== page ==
Al Khor Master PlanEdit profile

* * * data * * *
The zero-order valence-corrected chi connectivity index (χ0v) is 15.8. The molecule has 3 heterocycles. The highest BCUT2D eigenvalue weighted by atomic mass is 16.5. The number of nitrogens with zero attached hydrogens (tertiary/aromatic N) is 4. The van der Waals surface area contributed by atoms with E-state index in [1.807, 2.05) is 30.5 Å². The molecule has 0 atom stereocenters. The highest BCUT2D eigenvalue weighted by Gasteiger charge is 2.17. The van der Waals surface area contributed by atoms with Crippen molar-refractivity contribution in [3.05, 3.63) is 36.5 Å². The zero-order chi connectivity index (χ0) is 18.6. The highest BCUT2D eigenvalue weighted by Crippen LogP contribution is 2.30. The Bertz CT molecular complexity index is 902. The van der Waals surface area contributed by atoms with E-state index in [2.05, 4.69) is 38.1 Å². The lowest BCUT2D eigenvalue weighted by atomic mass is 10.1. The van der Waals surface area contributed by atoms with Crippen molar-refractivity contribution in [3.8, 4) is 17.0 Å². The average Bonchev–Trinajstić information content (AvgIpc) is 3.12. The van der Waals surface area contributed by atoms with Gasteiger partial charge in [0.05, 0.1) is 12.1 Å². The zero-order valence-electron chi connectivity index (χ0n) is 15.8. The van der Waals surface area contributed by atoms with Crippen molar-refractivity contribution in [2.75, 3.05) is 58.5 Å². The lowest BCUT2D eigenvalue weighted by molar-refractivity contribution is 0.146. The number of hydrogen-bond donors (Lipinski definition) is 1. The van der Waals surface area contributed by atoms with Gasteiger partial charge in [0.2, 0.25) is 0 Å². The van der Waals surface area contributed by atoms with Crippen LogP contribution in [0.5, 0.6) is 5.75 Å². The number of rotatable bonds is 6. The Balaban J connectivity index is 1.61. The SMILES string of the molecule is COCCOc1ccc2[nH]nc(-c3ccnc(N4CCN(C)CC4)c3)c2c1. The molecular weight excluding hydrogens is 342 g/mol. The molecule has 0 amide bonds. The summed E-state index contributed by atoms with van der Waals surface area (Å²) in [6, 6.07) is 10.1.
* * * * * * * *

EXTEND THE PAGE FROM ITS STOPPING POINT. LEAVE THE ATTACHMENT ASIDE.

Qatar is one of the fastest growing countries in the Middle East. One would just need to look at the dynamic changing skyline of Doha City to appreciate the break neck speed of development– something very familiar to the Singapore-based planning firm Surbana Urban Planning Group (SUPG) who have actively shaped Singapore over the last 40 years. Taking confidence in Singapore’s success story, the Urban Planning Development Authority of Qatar commissioned SUPG to set out strategic master plans for two of the largest and significant municipalities in Qatar. Al Khor and Al Wakra, home to the country’s primary natural gas and oil refining facilities, is expected to face rapid economic and population growth over the next 25 years- a time line too short compared to the municipalities’ long history. Al Khor’s history dates back to 1200 BC when it was once a small fishing village by the bay in the north-eastern coast of the country. This fishing village was a source of purple dye- a dye so rare that it was only used by Mesopotamian royalties. In the later years, the fishing village became a famous source for quality natural pearls; but this industry soon faded when cultured pearls were introduced. It as if Al Khor would remain as a quaint fishing village if not for the discovery of natural gas in 1970. Dubbed as the largest single non-associated natural gas field in the world, North Field is being tapped by Ras Laffan Industrial City- one of the fastest growing industrial cities today. It is by no surprise that in 30 years Al Khor has grown from a small fishing village into Qatar’s Northern Regional Centre. Development has its price; 30 years of urban development driven by rapid modernization and by an industry far different from the traditional waterfront industries had the city turn its back from its waterfront heritage. By 1990, most of the Al Khor’s tight-knit urban fabric and bustling souq areas were replaced by gridiron streets; and by 1995, Al Khor was finally disconnected from the waterfront with the construction of a concrete bund and a major road by the coast. But all is not lost. Al Khor still has numerous heritage sites, a comparatively traditional and low-rise urban fabric, a fishing industry, and a pristine turquoise-coloured bay. The Planning Approach The challenge of the future is clear- to find a balance between encouraging economic growth and maintaining/enhancing Al Khor’s natural and heritage assets to be enjoyed by generations to come. SUPG’s approach to this challenge is a multi-level strategic master plan for Al Khor. Starting with a strong foundation of data analysis and socio-economic and real estate study, the master plan sets out a comprehensive plan at the regional, city, and downtown levels; each level recognizing valuable feedback and inputs from the stakeholders and the public. Al Khor Municipality: The Emerald Oasis At the regional level, Al Khor is envisioned as the ‘Emerald Oasis’- a vision encapsulating its vibrant role as the northern regional centre and as the country’s green lung. Urban areas are tied together like a string of pearls along a network of agricultural land, parks, mangrove forests, and water bodies. The largest among these pearls is Al Khor City. Al Khor City: The Waterfront City by the Bay Al Khor City is planned as the ‘Waterfront City by the bay’- recapturing the City’s waterfront heritage with idyllic waterfront communities, City and Waterfront Parks, and a downtown located at the historic centre of Al Khor. This downtown will play a pivotal role in the overall master planning efforts for Al Khor. It will be the regional centre, the City’s redevelopment catalyst, and the new icon of Al Khor’s re-embraced waterfront heritage. Al Khor Downtown: The Pearl of the Oasis The 50-ha Al Khor Downtown is the Municipality’s centrepiece redevelopment project which will restore the historic City centre to be Qatar’s Northern Regional Centre. Nestled by the Khor Shaqiq Bay and waterfront parks, the Downtown is envisioned as the “Pearl of the Oasis`. It will take its inspiration from the City’s waterfront heritage, traditional urban form, and rich culture to instil a new sense of civic pride and a refreshing contrast to modern developments outside the City. Heritage Inspired There are 9 heritage sites in Al Khor Downtown but one can barely identify them as they are inconspicuously located and isolated among the rest of the City. The Heritage Walk, a network of heritage-themed promenades, will string together these heritage sites. Conserved and re-used as history and maritime museums, it will offer a vibrant visual narrative of Al Khor’s rich history. One of the key nodes along the Heritage Walk is the reconstructed traditional souq and the Bin Abdul Wahab Mosque. The souq will resurrect Al Khor’s tight-knit and charming urban spaces dating back from the 1950s as a vibrant souq for gold, fabric, pearls, and other traditional merchandise. Atop a slope and cascades of plazas and water pools, it will offer picturesque views of the bay. Waterfront Re-embraced Al Khor Downtown re-embraces the waterfront by diverting the major road along the coast and by removing the concrete bund to re-establish the natural coastline. An iconic public space- Al Khor Steps- comprising of cascading plazas, water pools, outdoor dining and performance areas will provide vibrancy along the waterfront. Pathways carved-in the cascades offer shaded areas for pedestrians during the day and a spectacular light show by night. Culture Enriched Qatar has a lot to offer with its unique culture. New and existing cultural and religious facilities would be enhanced to offer memorable experiences and exciting destinations. Gleaming by the coast is the Pearl Cultural Centre- an iconic building wrapped with an intricate Arabic pattern of steel and bronze. It will be complimented by an outdoor amphitheatre, Sculpture Park and a youth park. The religious centre of Al Khor will also be enhanced. From the waterfront, a grand promenade with reflecting pools and wide Islamic arches will offer a picturesque view of the Grand Mosque’s minaret.